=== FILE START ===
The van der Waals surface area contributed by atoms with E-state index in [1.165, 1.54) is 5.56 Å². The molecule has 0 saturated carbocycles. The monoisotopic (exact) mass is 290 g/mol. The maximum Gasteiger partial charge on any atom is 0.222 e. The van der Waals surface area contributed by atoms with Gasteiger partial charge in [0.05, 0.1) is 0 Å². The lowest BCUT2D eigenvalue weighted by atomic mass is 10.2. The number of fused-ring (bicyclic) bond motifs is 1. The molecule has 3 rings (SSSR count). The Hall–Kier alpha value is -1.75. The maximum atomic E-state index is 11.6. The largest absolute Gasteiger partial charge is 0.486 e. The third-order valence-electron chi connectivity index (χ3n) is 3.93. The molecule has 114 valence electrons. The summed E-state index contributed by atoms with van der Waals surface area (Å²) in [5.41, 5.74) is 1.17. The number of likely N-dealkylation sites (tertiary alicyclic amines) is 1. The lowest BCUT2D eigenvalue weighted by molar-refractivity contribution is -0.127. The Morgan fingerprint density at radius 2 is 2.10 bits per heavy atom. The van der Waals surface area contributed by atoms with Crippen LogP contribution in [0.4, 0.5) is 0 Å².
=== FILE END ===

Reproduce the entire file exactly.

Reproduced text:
The van der Waals surface area contributed by atoms with E-state index in [1.165, 1.54) is 5.56 Å². The molecule has 0 saturated carbocycles. The monoisotopic (exact) mass is 290 g/mol. The maximum Gasteiger partial charge on any atom is 0.222 e. The van der Waals surface area contributed by atoms with Gasteiger partial charge in [0.05, 0.1) is 0 Å². The lowest BCUT2D eigenvalue weighted by atomic mass is 10.2. The number of fused-ring (bicyclic) bond motifs is 1. The molecule has 3 rings (SSSR count). The Hall–Kier alpha value is -1.75. The maximum atomic E-state index is 11.6. The largest absolute Gasteiger partial charge is 0.486 e. The third-order valence-electron chi connectivity index (χ3n) is 3.93. The molecule has 114 valence electrons. The summed E-state index contributed by atoms with van der Waals surface area (Å²) in [5.41, 5.74) is 1.17. The number of likely N-dealkylation sites (tertiary alicyclic amines) is 1. The lowest BCUT2D eigenvalue weighted by molar-refractivity contribution is -0.127. The Morgan fingerprint density at radius 2 is 2.10 bits per heavy atom. The van der Waals surface area contributed by atoms with Crippen LogP contribution in [0.4, 0.5) is 0 Å².